On 10 October 2023, the High Court gave judgment dismissing the Claimant’s claims in negligence and pursuant to section 2(2) Animals Act 1971 in circumstances where a horse reacted to the presence of a dog causing the Claimant to fall and suffer severe spinal cord injury.
Charlie Woodhouse KC of Old Square Chambers successfully appeared for the Second Defendant, instructed by Weightmans LLP.
The summary facts as found by the Court were that the Claimant was a skilled horse rider who had booked a beach horse ride with the Second Defendant. He had signed an acknowledgment “that riding at any standard has inherent risks and that all horses may react unpredictably on occasions” and was aware that he may fall off and be injured. The Claimant also received a short briefing about standard practices such as slowing when the trek leader raised her hand. Owing to his experience, the Claimant had been placed in the most able group, which comprised 3 other riders and a trek leader.
During the ride, a dog owned by the First Defendant ran towards the Claimant’s group. A riding group ahead gave a warning shout about a loose dog prompting the Claimant’s trek leader to signal a stop. When the dog came to the heels of the Claimant’s horse, the horse violently bucked causing the Claimant to become unseated. The Claimant went over the front of the horse landing head first on the hard sand beneath, sustaining serious injuries. The Claimant has been categorised as a C4 ASIA D incomplete tetraplegic.
The Court was asked to consider whether: the First Defendant had been negligent in failing to control his dog; the Second Defendant had been negligent in leading the ride too close to the dog; and as against the Second Defendant, section 2(2) strict liability was engaged.
The Claimant’s claims in negligence against the First and Second Defendants
In concluding that the First Defendant had not breached his duty, the Court found that:
In concluding that the Second Defendant was not liable in negligence, the Court found that:
The Court held that “to require riders, including trek leaders to assume a threat of sufficient magnitude [from every unaccompanied loose dog] is to make riding at a canter on beaches of this sort virtually impossible” and that to judge to a nicety what the precise distance should be between cantering horses and dogs like this one is unduly onerous for ride leaders .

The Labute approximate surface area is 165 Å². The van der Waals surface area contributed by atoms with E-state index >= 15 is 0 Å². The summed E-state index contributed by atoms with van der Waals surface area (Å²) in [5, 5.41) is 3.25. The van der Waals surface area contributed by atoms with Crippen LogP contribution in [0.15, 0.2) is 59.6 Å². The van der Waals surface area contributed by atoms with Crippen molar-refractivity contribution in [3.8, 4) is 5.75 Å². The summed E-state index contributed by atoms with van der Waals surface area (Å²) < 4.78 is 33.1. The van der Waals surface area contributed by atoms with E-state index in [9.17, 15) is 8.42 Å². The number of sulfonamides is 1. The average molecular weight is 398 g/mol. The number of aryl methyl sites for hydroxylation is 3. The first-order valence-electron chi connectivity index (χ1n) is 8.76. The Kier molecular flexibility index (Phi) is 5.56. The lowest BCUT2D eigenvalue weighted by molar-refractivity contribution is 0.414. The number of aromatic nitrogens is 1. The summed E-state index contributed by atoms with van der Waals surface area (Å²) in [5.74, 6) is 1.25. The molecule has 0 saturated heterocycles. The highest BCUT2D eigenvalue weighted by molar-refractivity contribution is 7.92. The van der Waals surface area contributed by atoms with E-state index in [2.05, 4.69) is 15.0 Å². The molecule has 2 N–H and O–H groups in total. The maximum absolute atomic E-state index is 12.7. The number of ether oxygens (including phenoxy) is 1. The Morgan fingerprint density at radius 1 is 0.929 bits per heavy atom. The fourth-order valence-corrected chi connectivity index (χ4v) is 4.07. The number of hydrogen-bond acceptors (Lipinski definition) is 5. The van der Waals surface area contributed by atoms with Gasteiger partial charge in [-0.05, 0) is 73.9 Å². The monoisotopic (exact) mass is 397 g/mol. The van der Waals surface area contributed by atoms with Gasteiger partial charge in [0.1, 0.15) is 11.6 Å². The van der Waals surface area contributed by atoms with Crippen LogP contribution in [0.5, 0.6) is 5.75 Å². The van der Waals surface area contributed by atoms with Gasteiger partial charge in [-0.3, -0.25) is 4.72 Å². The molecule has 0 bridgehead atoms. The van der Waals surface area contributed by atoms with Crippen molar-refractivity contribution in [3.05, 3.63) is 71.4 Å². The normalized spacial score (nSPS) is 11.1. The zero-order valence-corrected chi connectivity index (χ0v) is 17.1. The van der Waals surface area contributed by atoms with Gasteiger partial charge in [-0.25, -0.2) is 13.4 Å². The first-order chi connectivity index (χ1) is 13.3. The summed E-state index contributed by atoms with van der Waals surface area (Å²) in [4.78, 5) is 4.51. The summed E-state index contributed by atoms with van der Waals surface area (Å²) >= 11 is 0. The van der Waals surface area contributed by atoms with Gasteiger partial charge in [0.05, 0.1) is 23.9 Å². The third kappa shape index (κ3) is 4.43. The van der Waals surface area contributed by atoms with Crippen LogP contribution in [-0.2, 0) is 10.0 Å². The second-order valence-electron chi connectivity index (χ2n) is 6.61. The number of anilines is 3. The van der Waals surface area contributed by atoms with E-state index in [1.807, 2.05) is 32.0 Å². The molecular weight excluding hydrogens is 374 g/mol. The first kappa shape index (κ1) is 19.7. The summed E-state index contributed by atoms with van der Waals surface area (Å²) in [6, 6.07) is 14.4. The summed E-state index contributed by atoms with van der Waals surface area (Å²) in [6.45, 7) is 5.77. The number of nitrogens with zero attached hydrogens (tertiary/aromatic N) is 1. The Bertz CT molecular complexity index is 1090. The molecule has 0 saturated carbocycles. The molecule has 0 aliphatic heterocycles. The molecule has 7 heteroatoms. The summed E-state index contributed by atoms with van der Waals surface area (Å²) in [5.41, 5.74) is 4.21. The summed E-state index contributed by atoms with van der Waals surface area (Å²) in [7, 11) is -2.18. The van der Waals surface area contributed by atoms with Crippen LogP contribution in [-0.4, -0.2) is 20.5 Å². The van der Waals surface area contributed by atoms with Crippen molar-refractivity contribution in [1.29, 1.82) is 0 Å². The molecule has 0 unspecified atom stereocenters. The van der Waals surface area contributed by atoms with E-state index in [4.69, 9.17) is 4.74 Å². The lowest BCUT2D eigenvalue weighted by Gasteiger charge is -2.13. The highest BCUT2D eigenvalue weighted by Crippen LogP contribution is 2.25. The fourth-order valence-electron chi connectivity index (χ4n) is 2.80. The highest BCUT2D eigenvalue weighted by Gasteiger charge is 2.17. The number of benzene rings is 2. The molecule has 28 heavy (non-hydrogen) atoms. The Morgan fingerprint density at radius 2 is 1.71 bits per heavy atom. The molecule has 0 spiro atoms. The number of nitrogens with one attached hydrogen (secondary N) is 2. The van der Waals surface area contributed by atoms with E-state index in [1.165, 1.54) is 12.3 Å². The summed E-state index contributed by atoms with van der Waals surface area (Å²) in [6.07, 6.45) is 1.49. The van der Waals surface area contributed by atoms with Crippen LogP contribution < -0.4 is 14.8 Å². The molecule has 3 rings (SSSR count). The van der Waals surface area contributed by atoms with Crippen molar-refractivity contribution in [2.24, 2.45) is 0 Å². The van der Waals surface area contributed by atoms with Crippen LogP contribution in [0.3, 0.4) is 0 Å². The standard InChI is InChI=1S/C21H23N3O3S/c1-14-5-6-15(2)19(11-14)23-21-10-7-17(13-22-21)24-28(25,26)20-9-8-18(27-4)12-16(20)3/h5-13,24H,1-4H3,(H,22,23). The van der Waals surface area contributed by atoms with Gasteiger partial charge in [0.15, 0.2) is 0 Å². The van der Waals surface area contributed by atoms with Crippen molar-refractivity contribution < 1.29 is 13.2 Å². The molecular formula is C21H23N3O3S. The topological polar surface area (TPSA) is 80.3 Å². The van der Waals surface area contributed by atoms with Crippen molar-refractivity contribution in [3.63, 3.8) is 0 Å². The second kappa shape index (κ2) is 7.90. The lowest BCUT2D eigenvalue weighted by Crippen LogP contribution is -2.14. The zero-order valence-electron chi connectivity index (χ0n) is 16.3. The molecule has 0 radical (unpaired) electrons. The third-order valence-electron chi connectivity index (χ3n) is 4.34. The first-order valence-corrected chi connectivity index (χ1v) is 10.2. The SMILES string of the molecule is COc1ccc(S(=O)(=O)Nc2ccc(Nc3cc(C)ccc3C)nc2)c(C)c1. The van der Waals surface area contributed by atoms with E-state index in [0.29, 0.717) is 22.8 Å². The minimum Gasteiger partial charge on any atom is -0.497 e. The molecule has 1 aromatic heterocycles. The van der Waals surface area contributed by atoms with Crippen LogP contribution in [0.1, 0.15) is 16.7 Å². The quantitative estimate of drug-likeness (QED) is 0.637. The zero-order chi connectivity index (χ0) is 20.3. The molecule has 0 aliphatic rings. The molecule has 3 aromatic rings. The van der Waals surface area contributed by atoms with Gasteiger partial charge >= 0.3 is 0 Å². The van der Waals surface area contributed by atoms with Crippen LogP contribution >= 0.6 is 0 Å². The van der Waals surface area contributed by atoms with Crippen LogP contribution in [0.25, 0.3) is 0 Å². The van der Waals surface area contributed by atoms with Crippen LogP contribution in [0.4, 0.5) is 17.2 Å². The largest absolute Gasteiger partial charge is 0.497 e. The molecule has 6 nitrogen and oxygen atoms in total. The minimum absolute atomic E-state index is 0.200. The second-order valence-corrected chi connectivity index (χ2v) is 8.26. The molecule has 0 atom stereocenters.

The Claimant’s claim under the Animals Act 1971 against the First Defendant
Firstly, the Court found that section 2(2) did apply to the facts as the damage suffered by the Claimant was caused by the horse’s violent buck that propelled the Claimant to the ground, rather than by contact with the ground. The Second Defendant had argued that section 2(2) only applied where there was an attack by an animal such as a bite or kick and did not apply to riding accidents where a rider falls off a horse. However, the Court found that in this case there was an act by an animal (a violent buck) that caused the Claimant’s injury .
Secondly, the section 2(2)(a) test of the likely severity of the injury was “not one of principle but of fact in an individual case” , per Langstaff J in Lynch v Ed Walker Racing Ltd  EWHC 2484. In light of finding that the horse violently bucked, the Court had no difficulty in concluding that severe injury was reasonably to be expected. The Court consequently found that section 2(2)(b) and 2(2)(c) applied.
However, the Court found that the defence provided by section 5(2) of the 1971 Act applied and the Claimant’s claim failed.
In making that finding the Court had regard to the Claimant’s experience as a rider and his knowledge of the ordinary risks of riding horses, including that a horse might be startled and might react by bucking, causing a rider to fall and sustain injury.
The Claimant argued that, because the ride was being led by one of the Second Defendant’s employees, he did not have sufficient control over the route or pace of the ride and had therefore not voluntarily accepted the risks associated with it. Having found that there was no negligence on the part of the trek leader, the Court rejected this argument.
The Court’s analysis of the section 5(2) defence [99-119] provides helpful guidance on the operation of the defence in the case of riding accidents. In considering previous case law, the Court distinguished between Flack v Hudson  QB 698 where the defence failed because the Claimant needed to have specific knowledge (horse’s fear of machinery) to have accepted the risk and Turnbull v Warrener (2012) PIQR P16 where the defence succeeded because the Claimant had general knowledge of the inherent characteristics of horses and chose to ride notwithstanding knowledge of the risks. On the facts, the Court found that the risks that led to the accident (loose dogs being present on the beach, the horse being startled by a dog, the horse bucking in reaction to the dog and the Claimant falling and sustaining injury) were risks of which the Claimant, and any other experienced rider, would be aware and which they would be deemed to have voluntarily accepted by choosing to ride.
In the absence of negligence by the Second Defendant the section 5(2) defence provides strong protection to riding stables offering riding opportunities to experienced riders.
This case summary was written by Elena Margetts, pupil of Old Square Chambers.
William Meade (Senior Clerk)